BISBEE, Ariz. – When George Joyal saw a group of people who appeared to have crossed the border illegally sneak by his land recently, his first call was to the Border Patrol.
Joyal, 67, a retired U.S. Customs and Border Protection officer, gave the agent his location, then hurried outside with the cell phone to his backyard and made himself visible to a border surveillance camera perched atop a tower a half-mile away.
“I see you,” the agent said.
Moments later, Border Patrol agents zoomed up in a cloud of dust to detain the group. Joyal said there’s no need for Congress to spend billions beefing up border patrol.
“I don’t see that as giving us more security,” Joyal said. “It’s impossible to be 100 percent secure. Just how safe are you going to get and at what price?”
The Senate appears ready to approve immigration legislation next week providing a $30 billion boost in security along the Mexican border, doubling the number of Border Patrol agents, but some experts and border residents like Joyal are skeptical that the buildup would pay off – even those who supported similar surges in the past.
The Border Patrol already has more than 20,000 agents. Last fiscal year, border-related agencies received about $18 billion in funding, more than the FBI, Secret Service, Drug Enforcement Administration, Marshal Service and Bureau of Alcohol, Tobacco, Firearms and Explosives combined.
In Arizona, the federal government has spent billions fortifying the border with fencing, drones and more than 5,100 Border Patrol staff. It has paid off, with border apprehensions all along the border down to an all-time low of 356,873 last year, compared to 1.6 million in 2000.
Joyal said federal authorities need to better manage staff they already have by moving agents from northern checkpoints closer to the border and relying less on fencing.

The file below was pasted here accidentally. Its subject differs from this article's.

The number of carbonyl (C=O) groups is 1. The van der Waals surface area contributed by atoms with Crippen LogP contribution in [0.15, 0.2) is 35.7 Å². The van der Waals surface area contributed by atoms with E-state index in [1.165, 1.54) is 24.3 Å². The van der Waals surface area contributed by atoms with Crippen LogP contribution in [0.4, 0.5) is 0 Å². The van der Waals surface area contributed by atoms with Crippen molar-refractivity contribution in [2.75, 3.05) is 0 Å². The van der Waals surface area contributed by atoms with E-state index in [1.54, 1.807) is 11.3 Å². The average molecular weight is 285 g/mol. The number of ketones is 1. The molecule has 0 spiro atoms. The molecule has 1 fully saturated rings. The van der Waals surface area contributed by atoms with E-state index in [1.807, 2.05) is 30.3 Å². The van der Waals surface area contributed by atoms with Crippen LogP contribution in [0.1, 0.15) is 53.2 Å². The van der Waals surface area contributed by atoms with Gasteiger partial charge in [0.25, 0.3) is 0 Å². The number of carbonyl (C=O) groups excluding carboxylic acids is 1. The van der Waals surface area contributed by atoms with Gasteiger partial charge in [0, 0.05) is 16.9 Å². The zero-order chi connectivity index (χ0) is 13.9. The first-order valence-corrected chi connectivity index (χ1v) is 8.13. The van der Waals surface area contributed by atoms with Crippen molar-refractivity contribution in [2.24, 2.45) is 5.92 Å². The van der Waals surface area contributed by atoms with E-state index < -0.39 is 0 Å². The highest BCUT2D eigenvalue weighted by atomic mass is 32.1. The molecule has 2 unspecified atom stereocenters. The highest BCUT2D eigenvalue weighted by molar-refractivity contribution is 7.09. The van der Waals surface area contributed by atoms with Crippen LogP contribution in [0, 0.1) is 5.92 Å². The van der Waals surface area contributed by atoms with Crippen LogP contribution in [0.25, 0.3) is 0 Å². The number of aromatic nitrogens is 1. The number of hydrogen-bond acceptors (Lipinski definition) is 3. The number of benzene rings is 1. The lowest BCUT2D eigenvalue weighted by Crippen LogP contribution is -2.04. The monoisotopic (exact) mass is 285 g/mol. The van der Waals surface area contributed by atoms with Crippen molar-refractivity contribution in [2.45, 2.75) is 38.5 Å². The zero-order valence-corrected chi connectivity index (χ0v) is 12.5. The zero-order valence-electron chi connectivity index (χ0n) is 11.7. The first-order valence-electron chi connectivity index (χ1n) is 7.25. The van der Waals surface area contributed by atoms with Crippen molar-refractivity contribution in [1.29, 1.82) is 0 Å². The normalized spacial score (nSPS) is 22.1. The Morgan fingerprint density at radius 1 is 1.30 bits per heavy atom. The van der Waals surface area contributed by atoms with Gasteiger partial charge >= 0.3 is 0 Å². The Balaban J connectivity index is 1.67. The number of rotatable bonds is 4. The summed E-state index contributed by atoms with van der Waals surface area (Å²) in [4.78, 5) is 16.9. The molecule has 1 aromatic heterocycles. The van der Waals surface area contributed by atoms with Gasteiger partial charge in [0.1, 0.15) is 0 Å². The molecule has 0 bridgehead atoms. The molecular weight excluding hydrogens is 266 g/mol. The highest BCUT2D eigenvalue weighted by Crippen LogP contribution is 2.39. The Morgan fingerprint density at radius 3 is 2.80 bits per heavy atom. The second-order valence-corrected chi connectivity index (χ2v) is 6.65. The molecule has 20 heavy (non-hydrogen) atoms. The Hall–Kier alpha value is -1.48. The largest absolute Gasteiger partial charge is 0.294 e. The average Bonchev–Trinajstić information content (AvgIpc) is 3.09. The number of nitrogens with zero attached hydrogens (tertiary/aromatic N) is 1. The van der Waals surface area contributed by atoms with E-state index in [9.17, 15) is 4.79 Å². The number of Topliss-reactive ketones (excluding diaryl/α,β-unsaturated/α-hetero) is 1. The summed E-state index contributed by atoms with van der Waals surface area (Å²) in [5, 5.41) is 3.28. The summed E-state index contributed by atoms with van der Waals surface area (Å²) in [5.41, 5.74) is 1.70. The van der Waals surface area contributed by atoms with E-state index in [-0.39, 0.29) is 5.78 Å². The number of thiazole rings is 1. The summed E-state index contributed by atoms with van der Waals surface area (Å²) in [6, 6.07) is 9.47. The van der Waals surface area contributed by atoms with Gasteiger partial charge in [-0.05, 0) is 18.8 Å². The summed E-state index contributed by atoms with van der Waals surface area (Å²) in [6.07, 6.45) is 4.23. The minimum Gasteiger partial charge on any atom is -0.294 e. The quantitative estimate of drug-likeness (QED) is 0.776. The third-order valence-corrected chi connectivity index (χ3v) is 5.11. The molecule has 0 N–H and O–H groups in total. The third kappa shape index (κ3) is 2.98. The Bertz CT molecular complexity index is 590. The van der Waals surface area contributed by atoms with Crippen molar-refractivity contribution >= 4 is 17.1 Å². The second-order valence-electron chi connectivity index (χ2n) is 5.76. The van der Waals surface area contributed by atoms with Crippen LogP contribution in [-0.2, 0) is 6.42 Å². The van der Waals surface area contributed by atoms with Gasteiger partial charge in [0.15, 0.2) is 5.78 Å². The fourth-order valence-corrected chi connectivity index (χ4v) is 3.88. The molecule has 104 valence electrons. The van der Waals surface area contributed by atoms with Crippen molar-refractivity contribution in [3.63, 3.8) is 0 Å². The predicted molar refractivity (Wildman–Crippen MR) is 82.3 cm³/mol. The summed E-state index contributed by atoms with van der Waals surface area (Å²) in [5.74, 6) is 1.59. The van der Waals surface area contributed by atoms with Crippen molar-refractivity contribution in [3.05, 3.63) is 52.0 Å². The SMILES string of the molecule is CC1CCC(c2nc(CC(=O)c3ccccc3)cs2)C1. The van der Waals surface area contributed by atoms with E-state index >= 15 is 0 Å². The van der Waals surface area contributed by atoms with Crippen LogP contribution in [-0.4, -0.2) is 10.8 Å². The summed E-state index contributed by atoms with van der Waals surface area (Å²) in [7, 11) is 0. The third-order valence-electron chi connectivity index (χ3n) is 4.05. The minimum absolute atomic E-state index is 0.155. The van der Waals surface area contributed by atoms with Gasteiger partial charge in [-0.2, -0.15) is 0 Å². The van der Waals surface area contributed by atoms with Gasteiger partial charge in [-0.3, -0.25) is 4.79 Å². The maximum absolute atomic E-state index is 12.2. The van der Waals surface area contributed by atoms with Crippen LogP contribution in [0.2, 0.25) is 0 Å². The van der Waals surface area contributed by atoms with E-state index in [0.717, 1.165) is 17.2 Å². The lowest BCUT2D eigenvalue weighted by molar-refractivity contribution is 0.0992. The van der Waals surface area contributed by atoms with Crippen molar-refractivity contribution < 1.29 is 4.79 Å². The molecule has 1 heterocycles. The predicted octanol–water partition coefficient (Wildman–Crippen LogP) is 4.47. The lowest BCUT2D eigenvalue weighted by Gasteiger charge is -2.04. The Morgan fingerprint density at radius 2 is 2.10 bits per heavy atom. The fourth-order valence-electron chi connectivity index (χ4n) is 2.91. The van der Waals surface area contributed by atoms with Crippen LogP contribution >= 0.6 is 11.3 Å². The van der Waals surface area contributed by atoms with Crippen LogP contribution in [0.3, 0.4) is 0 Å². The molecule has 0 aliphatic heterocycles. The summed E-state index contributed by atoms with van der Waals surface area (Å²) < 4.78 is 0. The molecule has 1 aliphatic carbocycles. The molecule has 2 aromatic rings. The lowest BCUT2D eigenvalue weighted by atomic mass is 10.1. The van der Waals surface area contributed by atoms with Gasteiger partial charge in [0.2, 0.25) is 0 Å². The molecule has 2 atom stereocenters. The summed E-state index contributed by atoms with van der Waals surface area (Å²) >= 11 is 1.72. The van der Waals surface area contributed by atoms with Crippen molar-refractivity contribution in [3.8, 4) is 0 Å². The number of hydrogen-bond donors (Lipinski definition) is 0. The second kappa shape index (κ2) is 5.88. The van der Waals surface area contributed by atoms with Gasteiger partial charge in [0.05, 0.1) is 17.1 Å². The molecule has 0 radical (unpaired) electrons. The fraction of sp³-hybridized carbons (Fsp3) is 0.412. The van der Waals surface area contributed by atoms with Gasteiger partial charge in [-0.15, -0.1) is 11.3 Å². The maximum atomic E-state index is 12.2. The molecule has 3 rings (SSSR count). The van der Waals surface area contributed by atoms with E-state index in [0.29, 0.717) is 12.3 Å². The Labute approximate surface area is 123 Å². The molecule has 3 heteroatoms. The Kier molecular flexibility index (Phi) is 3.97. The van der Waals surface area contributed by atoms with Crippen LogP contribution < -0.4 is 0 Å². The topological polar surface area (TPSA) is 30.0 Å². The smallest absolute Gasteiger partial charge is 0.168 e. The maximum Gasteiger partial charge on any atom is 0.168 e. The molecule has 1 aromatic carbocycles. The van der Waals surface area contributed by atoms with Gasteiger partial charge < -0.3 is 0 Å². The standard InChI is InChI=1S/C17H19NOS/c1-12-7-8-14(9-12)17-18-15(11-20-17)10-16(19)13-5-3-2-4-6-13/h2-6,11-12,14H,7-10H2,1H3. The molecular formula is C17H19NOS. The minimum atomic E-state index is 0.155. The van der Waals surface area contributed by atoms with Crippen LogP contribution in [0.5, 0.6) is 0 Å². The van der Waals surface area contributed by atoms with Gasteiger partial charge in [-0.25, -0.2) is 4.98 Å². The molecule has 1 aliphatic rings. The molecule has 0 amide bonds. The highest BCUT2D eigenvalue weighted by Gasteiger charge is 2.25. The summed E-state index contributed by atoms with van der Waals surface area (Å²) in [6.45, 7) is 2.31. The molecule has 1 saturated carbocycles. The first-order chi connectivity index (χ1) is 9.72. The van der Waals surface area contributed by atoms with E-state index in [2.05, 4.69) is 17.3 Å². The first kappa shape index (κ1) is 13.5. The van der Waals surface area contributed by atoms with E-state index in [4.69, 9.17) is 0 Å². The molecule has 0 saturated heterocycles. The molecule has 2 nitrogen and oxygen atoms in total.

“We don’t need more people,” he said. “We need the proper employment of resources.”
Bisbee Mayor Adriana Zavala Badal said most people in town think there are already too many border agents.
“You feel like you’re always being looked at and watched. It’s a nuisance,” she said.
She still can’t get used to the Border Patrol helicopters that hover overhead.
“You feel like you’re in a war zone. It’s noisy,” she said, and “that’s just with one helicopter.”
Ranchers Jim and Sue Chilton, who live about 140 miles west in Arivaca, welcomed more border staffing but worried how the surge would be managed.
In recent years, they saw a fortified fence built along much of the Arizona border – but not near their ranch, which became a heavily traveled gap. Few agents showed up to patrol there, they said.
“The proposal should secure the international border at the border,” Jim Chilton, 73, said. “The Border Patrol needs to change its strategy.”
That same earlier border enforcement surge fortified Naco, Ariz., about 10 miles south of Bisbee, but it hurt business for Leonel Urcadez, 60. People stopped crossing to frequent his Gay 90s Bar a block away from the border, including those with legal status.
“Who wants to come over and get hassled at the border?” he said.
In Texas, which is coping with a new influx of illegal border crossers this year, some were more welcoming of the Senate plan, though still skeptical.
“Boots on the ground and technology are always appreciated,” said Susan Durham, executive director of the South Texans’ Property Rights Assn. “Anything to improve border security in a smart way is good.”